Monday: Alabama Is Good At Football
Alabama Week continues with a look toward the hardcourt.
Living in the mammoth shadow that Alabama football casts simply can’t be easy. Football season arguably never ends in the SEC, and basketball is at best a second fiddle into January until after the bowl games are over and honestly for probably another month until after National Signing Day. But for those who have paid attention, there’s a well-kept secret in Tuscaloosa in the Crimson Tide basketball team.
A Short History
Alabama began playing basketball 1912, some 20 years after the football program began and 20 years prior the formation of the SEC. Alabama’s first long-tenured, successful coach was Hank Crisp from Crisp, NC. After lettering in football, basketball, baseball and track at Hampden-Sydney and VPI as a college athlete, Crisp coached the Tide beginning in 1924 and would coach there until 1942, and then again from 1945-1946. He amassed a sterling record of 264-133 in his coaching career, winning the Southern Conference championship in the 1929-30 season going 20-0 overall for the season. Crisp would then lead Alabama to SEC titles in 1934, 1939 and 1940. But even basketball success at Alabama wasn’t enough, as Hank Crisp was also Alabama’s offensive line coach from 1921-1941, head baseball coach in 1928 and head track coach from 1921-1927.
After Crisp’s departure, Alabama basketball disappeared into mediocrity. From 1946-1973, Alabama would win just 1 SEC title (1956) and finished ranked in the AP Top 25 only twice (12th in 1955, 5th in 1956). Once again, it was up to football to bring out the best in Alabama basketball and this time it was with the assist of a man named Paul William "Bear" Bryant.
In 1968, Bryant called Kentucky coach Adolph Rupp looking for someone to turn around Alabama’s basketball program. Rupp recommended C. M. Newton, a former backup player at Kentucky who had been at Transylvania University for 12 years. Over the next 12 seasons, Newton would lead Alabama to a 211-123 record and would win 3 consecutive SEC titles (1974, 1975, 1976) making them the only program besides Kentucky to accomplish this feat. Between 1971 and Newton’s final season in 1979-80, Alabama finished no worse than 4th in the SEC and finished in the AP Top 25 four times. They also would appear in four NIT tournaments and two NCAA tournaments under Newton. Newton resigned as head coach in 1980 to become assistant commissioner of the SEC and was succeeded by his top assistant, Wimp Sanderson. Sanderson, who had been at Alabama since 1960 as a graduate assistant and full-fledged assistant, would continue the winning tradition by leading the Crimson Tide to 267 wins in 12 years, winning the SEC title in 1987 and also winning five SEC tournaments (1982, 1987, 1989, 1990 and 1991). Sanderson’s squads played in one NIT and nine NCAA Tournaments making the Sweet 16 five times (Alabama made the NCAA tourney field 6 straight years, though their 1987 appearance has since been vacated). Sanderson is the only coach in Alabama history to win 200 games or more in his first 10 years, and he was SEC Coach of the Year in 1987, 1989 and 1990 along with being National Coach of the Year in 1987.
In the years since, Alabama has found their place mainly in the 2nd tier of SEC basketball. They’ve won just one SEC regular season title since Wimp Sanderson’s tenure, and that was in 2002 under former Tide standout Mark Gottfried. Their last SEC Tournament title was in 1991. Gottfried led the Crimson Tide to six straight NCAA Tournament appearances from 2002-2006. In 2002, Alabama reached the #1 spot in the nation in the AP Poll and then in 2004, Alabama advanced to the Elite Eight. Both of these events occurred under Mark Gottfried and both mark the highest pinnacle ever achieved by Crimson Tide basketball.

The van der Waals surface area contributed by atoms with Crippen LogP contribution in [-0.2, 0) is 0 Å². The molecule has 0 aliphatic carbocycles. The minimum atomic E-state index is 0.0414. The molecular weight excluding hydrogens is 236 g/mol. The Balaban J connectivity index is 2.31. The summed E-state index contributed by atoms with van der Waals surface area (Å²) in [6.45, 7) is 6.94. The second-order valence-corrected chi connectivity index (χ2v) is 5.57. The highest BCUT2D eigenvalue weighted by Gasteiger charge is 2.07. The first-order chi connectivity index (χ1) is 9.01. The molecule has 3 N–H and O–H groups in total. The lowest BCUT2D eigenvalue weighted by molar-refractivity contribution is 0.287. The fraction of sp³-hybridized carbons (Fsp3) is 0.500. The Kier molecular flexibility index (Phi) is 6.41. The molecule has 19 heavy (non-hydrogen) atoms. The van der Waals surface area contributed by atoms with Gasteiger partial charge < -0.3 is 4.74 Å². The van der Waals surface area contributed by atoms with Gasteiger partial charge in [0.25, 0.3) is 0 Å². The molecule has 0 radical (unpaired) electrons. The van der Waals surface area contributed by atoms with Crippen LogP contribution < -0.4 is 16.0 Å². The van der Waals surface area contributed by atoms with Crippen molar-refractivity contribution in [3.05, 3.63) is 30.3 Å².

Current head coach Anthony Grant has been at the head of the Alabama program since the start of the 2009 season. In his 3 seasons the Tide are 63-39. They reached the NIT Final in 2011 and were back in the NCAA Tournament in 2012, suffering a first round loss to Creighton.
Overall, Alabama holds winning records against every SEC basketball team except for Arkansas (23-27) and Kentucky (36-101). It trails only Kentucky in basketball wins, SEC tournament titles, and SEC regular season titles. In 99 seasons, Alabama is 1543-935, a .622 winning percentage. In 5 all-time games against Mizzou, Alabama is 4-1 with their only loss coming in the 2001 Guardians Classic with the #5 Tigers defeating the #22 Crimson Tide 75-68.
The current Crimson Tide basketball team appears poised for continued success. After finishing the 2011-12 season at 21-12 (9-7) and making the NCAA Tournament, Alabama loses just one departing Senior in leading scorer JaMychal Green. Though his 14.0 ppg and 7.4 rpg will certainly be missed, Tony Mitchell (not that Tony Mitchell) was right behind him about 13.1ppg and 7.0 rpg. Former Mizzou-recruit and Kansas City metro area native Trevor Releford also returns as the Tide’s other double-digit scorer at 11.9 ppg on 48.2% FG shooting and 2.8 assists to 2.0 turnovers per game. On June 1, Alabama secured a huge commitment, and their only commitment for the 2012 class, in Devonta Pollard from Porterville, MS. Pollard, the #7 SF in the 2012 class and #22 player overall, is a 5-star player that had also been heavily considering Missouri. They have already secured a pair of big commits for the 2013 class in 6’9” 4-star PF Jimmie Taylor from Greensboro, AL, and 6’8” 3-star PF Shannon Hale of Johnson City, NC. In 2011, Alabama signed one of the top classes in the country gaining commits from 5-star SG Trevor Lacey, and a quartet of 4-star players in SG Rodney Cooper, C Moussa Gueye, C Nick Jacob and SG Levi Randolph.